This page was last updated Thu 05 January 2017.

Contents: Tours (19)    Nongeographical bicycling information (1)   

Reports by Thomas Driemeyer

All descriptions are in English, unless otherwise noted.

Tours

Oregon Cascade Mountains and Pacific Coast
by Thomas Driemeyer, tour started August 2004

Although August is still considered high season, campgrounds are mostly completely empty. Campgrounds here are designed for RVs exclusively, and have RV hookups but no amenities beside a pit toilet and a well with a hand pump that dispenses wonderful cold water to fill my bottles. Well water is safe to drink; river or lake water is not. I normally want a hot shower in the morning and evening, so I got more and more desperate checking out one primitive campsite after another, until some friendly campers told me that the Lava Lake resort campground has showers and groceries. Although it's a RV campground, I highly recommend it - the sites are large and secluded, and the showers are great. Also, it has the first grocery store, or in fact any store, I have passed since Chemult. I am writing this sitting on the campground's boat pier, looking at the sun setting over the mountains all around me.

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Napa Valley, Redwoods, Coast to San Francisco
by Thomas Driemeyer, tour started July 2002

In the city of Napa, there is a friendly tourist info downtown on 1st. Stock up on food here because I haven't seen another grocery store for the rest of the day. I decided to take Silverado Road north, because unlike highway 29 it has a wide bike lane and is more scenic. There are beautiful vistas of vineyards and hills all the way. I was warned that both can be dangerous because the Napa valley is California's wine country, which means lots of drunk drivers, but I saw no evidence of that. I cut back to 29 on Bale St, and stayed in the Bothe-Napa State Park. One night costs $1 (like in all State Park campgrounds except the Bicentennial which was free), plus showers, and they never turn cyclists away.

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Clear Lake
Bicycle Tour: Poland, Lithuania, Latvia
by Thomas Driemeyer, tour started June 2002

Poland and the Baltic states have not yet been discovered as a tourism destination, so we decided to discover the place for ourselves before the inevitable hordes of German package tourists do. We read up a lot on it, primarily from the Lonely Planet guides (not very helpful except for Gdansk and Riga) and the web. We also brought ``Polen per Rad'', volume 1, ISBN 3-932546-11-3, a German-language bicycle guide for Poland that proved essential to find all the sleepy and very scenic and quiet side roads in Poland. Recommended if you understand German - or even if you don't, just for the route maps!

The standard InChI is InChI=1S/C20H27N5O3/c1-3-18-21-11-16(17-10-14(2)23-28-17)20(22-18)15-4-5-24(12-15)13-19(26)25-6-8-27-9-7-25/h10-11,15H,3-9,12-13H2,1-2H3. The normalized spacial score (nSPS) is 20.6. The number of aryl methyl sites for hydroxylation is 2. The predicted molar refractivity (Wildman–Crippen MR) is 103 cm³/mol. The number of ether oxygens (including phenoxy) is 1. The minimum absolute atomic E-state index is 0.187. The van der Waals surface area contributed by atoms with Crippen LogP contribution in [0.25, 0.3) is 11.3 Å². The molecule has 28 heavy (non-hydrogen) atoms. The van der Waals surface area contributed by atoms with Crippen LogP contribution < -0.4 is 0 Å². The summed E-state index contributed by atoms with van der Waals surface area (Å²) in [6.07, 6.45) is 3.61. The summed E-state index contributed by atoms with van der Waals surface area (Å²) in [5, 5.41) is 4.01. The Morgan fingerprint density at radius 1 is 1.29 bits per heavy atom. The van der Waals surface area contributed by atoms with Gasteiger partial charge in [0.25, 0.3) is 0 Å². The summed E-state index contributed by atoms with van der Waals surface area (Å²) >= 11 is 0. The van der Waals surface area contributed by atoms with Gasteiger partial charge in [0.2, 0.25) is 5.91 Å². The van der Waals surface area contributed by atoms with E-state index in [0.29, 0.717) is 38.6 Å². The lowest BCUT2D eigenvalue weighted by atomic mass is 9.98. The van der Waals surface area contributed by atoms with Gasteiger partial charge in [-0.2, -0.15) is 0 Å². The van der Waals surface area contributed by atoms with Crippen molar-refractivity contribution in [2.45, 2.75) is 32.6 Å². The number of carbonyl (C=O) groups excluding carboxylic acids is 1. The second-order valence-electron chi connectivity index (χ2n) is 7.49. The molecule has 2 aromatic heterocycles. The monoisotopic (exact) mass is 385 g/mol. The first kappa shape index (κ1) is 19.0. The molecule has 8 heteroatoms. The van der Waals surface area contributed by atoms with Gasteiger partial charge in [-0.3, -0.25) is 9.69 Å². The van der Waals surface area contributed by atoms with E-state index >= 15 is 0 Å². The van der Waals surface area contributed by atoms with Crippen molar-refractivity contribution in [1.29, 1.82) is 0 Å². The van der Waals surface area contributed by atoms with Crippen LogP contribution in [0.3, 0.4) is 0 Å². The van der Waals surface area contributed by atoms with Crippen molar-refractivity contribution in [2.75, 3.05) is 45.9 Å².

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Riga
New England loop
by Thomas Driemeyer, tour started August 2001

I spent the next day and a half in the White Mountains, which were the highlight of this tour. The main east-west road through the White Mountains is route 112, called the Kancamagus highway after an Indian chief. The first half of route 112 to Lincoln is mostly flat, but the second half is moderately steep at about 9%. There are only occasional views of the valley. The pass is about 600m higher than Conway, with a vista point. (Observed there: car stops, fat lady bounces out, leaving the motor running, regards the panorama for three seconds, emits a little squeal of delight, jumps back into the car and drives off.)

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Barn near Palmer
Central France: Massif Central
by Thomas Driemeyer, tour started May 2001

Alès is a quiet town at the southern edge of the Massif Central, France's central mountains. We stayed the night in Alès and entered the mountains the next morning. The ride from Alès to Le Puy on D906 was clearly the highlight of the entire tour. (Also, as it happens, my birthday.) The road winds its way through the deep narrow valleys of the mountains. There is very little traffic, and gorgeous views at every bend of the road.

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Umbria and Toscana (Tuscany)
by Thomas Driemeyer, tour started May 2000

A lively report, with many fine pictures. It touches some of the most beautiful places in Italy I have had the chance to see so far: Ancona - Ascoli - Norcia - Spoleto - Foligno - Assisi - Perugia - Passignano - Cortona - Siena - Firenze.

Ascoli Piceno is an almost perfectly conserved medieval town. The buildings are ancient, and many roads are narrow, winding, cobblestoned paths. [We] walked through [Cortona] all evening and enjoyed the beautiful views in all directions. It is a small town with many narrow and steep roads, and as always all buildings were hundreds of years old.

Siena was packed with tourists, but it still manages to remain a nice and friendly place, and not as overwhelming as Florence. I like Siena a lot [...] We had plenty of time to visit the beautiful cathedral, and the one wall they managed to put up for a much bigger cathedral, until the bubonic plague put a stop to their plans in the 14th century. We visited the museum, which allows climbing up all the way to the top of that wall, providing a tremendous view.

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Crossing the Appennini
Marche, Umbria, Toscana
by Thomas Driemeyer, tour started May 2000

Ascoli Piceno is an almost perfectly conserved medieval town. The buildings are ancient, and many roads are narrow, winding, cobblestoned paths. We stayed at the youth hostel, which is an 11th-century tower. We were the only guests. The picture on the right shows the hostel tower. (Trust me, it's not easy to make good pictures of tall structures from narrow winding streets.)